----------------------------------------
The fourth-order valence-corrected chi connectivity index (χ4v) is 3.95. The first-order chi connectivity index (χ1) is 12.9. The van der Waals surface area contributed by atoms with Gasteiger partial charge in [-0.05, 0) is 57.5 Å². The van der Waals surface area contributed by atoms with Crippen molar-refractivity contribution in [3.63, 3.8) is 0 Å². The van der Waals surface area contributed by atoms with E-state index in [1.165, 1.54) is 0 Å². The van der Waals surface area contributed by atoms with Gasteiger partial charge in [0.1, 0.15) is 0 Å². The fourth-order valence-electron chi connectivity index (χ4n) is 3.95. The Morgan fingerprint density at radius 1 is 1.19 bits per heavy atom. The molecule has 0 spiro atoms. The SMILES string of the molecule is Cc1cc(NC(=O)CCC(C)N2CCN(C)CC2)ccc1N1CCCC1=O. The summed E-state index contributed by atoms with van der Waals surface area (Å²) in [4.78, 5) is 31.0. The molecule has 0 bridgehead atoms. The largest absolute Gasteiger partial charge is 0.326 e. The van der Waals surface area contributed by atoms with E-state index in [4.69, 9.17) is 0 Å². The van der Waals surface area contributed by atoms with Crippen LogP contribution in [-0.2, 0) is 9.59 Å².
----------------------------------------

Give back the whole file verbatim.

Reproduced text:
The fourth-order valence-corrected chi connectivity index (χ4v) is 3.95. The first-order chi connectivity index (χ1) is 12.9. The van der Waals surface area contributed by atoms with Gasteiger partial charge in [-0.05, 0) is 57.5 Å². The van der Waals surface area contributed by atoms with Crippen molar-refractivity contribution in [3.63, 3.8) is 0 Å². The van der Waals surface area contributed by atoms with E-state index in [1.165, 1.54) is 0 Å². The van der Waals surface area contributed by atoms with Gasteiger partial charge in [0.1, 0.15) is 0 Å². The fourth-order valence-electron chi connectivity index (χ4n) is 3.95. The Morgan fingerprint density at radius 1 is 1.19 bits per heavy atom. The molecule has 0 spiro atoms. The SMILES string of the molecule is Cc1cc(NC(=O)CCC(C)N2CCN(C)CC2)ccc1N1CCCC1=O. The summed E-state index contributed by atoms with van der Waals surface area (Å²) in [4.78, 5) is 31.0. The molecule has 0 bridgehead atoms. The largest absolute Gasteiger partial charge is 0.326 e. The van der Waals surface area contributed by atoms with E-state index in [4.69, 9.17) is 0 Å². The van der Waals surface area contributed by atoms with Crippen LogP contribution in [-0.2, 0) is 9.59 Å².